Chapter 16 - Chapter 16 An Introduction to Infrared...

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Unformatted text preview: Chapter 16 An Introduction to Infrared Spectrometry The infrared region of the spectrum encompasses radiation with wavenumbers ranging from about 12,800 to 10 cm-1 or wavelengths from 0.78 to 1000 m. The infrared spectrum is divided into near-, mid-, and far- infrared radiation. THEORY OF INFRARED ABSORPTION SPECTROMETRY The ordinate is linear in transmittance. The abscissa is linear in wavenumbers with units of reciprocal centimeters. Modern instruments utilize a microcomputer capable of producing a variety of other output formats, such as transmittance versus wavelength and absorbance versus wavenumber or wavelength. Dipole Changes During Vibrations Infrared radiation is not energetic enough to bring about electronic transitions. Absorption of infrared radiation is thus confined largely to molecular species that have small energy differences between various vibrational and rotational states. In order to absorb infrared radiation, a molecule must undergo a net change in dipole moment as a consequence of its vibrational or rotational motion. continued The dipole moments is determined by the magnitude of the charge difference and the distance between the two centers of charge. No net change in dipole moment occurs during the vibration or rotation of homonuclear species such as O 2 , N 2 , or Cl 2 ; consequently, such compounds cannot absorb in the infrared. Vibrational Transitions: Vibrational energy levels are quantized, and for most molecules the energy differences between quantum states correspond to the mid-infrared region. Types of Molecular Vibrations: Vibrations fall into the basic categories of stretching and bending. A stretching vibration involves a continuous change in the interatomic distance along the axis of the bond between two atoms. Bending vibrations are characterized by a change in the angle between two bonds and are of four types: scissoring, rocking, wagging, and twisting . Vibrational Frequency : The natural frequency of the oscillation is m = natural frequency m = mass of the attached body k = force constant of the spring m k m = 1 2 continued The equation may be modified to describe the behavior of a system consisting of two masses m 1 and m 2 connected by a spring. Here, it is only necessary to substitute the reduced mass for the single mass m where Thus, the vibrational frequency for such a system is given by = + m m m m 1 2 1 2 m k k m m m m = = + + 1 2 1 2 1 2 1 2 ( ) continued Quantum Treatment of Vibrations The radiation in wavenumbers, E h h k m = = 2 E h E h h k rad iation m = = = = 2 = = 1 2 53 10 c k k ....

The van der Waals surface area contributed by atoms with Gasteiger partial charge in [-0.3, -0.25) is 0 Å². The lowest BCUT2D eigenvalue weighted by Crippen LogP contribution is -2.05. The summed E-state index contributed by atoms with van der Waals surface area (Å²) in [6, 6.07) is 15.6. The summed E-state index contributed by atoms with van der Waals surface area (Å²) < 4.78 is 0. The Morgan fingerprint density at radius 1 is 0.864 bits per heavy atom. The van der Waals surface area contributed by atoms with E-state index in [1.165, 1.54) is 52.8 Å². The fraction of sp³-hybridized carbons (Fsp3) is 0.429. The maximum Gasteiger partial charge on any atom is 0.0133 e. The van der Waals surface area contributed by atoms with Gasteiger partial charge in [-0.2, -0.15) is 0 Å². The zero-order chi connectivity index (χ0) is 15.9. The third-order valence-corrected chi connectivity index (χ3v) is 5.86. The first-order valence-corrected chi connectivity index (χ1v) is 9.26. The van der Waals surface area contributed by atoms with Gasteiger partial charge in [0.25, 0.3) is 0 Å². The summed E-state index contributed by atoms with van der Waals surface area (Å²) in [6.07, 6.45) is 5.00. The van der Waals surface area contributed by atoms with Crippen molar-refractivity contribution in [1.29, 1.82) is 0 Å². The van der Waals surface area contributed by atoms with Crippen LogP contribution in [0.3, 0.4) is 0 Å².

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Chapter 16 - Chapter 16 An Introduction to Infrared...

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